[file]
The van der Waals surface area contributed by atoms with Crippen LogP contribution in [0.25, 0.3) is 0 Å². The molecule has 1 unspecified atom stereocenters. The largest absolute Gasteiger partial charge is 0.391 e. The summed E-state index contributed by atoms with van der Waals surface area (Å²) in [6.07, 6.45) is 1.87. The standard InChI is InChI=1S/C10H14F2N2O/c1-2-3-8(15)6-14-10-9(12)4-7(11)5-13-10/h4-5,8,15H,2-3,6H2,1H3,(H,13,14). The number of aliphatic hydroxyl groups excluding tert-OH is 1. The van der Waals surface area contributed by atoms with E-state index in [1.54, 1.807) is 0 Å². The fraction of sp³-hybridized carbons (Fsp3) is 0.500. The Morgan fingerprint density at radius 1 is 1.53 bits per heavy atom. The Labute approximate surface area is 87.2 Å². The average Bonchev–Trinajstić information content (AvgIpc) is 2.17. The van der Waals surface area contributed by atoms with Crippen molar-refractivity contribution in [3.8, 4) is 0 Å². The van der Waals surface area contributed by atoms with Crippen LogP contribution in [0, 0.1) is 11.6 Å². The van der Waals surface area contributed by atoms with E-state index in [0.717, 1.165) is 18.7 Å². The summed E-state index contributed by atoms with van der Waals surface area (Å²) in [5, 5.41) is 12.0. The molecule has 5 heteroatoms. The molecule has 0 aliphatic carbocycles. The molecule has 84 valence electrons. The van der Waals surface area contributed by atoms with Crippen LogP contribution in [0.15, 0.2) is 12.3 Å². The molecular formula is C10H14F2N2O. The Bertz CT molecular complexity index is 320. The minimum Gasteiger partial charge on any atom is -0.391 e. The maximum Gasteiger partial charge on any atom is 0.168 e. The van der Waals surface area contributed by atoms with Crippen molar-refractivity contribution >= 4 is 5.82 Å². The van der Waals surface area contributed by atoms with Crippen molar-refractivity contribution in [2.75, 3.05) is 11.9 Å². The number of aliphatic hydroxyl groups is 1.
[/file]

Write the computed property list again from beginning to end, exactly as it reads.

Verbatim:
The van der Waals surface area contributed by atoms with Crippen LogP contribution in [0.25, 0.3) is 0 Å². The molecule has 1 unspecified atom stereocenters. The largest absolute Gasteiger partial charge is 0.391 e. The summed E-state index contributed by atoms with van der Waals surface area (Å²) in [6.07, 6.45) is 1.87. The standard InChI is InChI=1S/C10H14F2N2O/c1-2-3-8(15)6-14-10-9(12)4-7(11)5-13-10/h4-5,8,15H,2-3,6H2,1H3,(H,13,14). The number of aliphatic hydroxyl groups excluding tert-OH is 1. The van der Waals surface area contributed by atoms with E-state index in [1.54, 1.807) is 0 Å². The fraction of sp³-hybridized carbons (Fsp3) is 0.500. The Morgan fingerprint density at radius 1 is 1.53 bits per heavy atom. The Labute approximate surface area is 87.2 Å². The average Bonchev–Trinajstić information content (AvgIpc) is 2.17. The van der Waals surface area contributed by atoms with Crippen molar-refractivity contribution in [3.8, 4) is 0 Å². The van der Waals surface area contributed by atoms with Crippen LogP contribution in [0, 0.1) is 11.6 Å². The van der Waals surface area contributed by atoms with E-state index in [0.717, 1.165) is 18.7 Å². The summed E-state index contributed by atoms with van der Waals surface area (Å²) in [5, 5.41) is 12.0. The molecule has 5 heteroatoms. The molecule has 0 aliphatic carbocycles. The molecule has 84 valence electrons. The van der Waals surface area contributed by atoms with Crippen LogP contribution in [0.15, 0.2) is 12.3 Å². The molecular formula is C10H14F2N2O. The Bertz CT molecular complexity index is 320. The minimum Gasteiger partial charge on any atom is -0.391 e. The maximum Gasteiger partial charge on any atom is 0.168 e. The van der Waals surface area contributed by atoms with Crippen molar-refractivity contribution >= 4 is 5.82 Å². The van der Waals surface area contributed by atoms with Crippen molar-refractivity contribution in [2.75, 3.05) is 11.9 Å². The number of aliphatic hydroxyl groups is 1.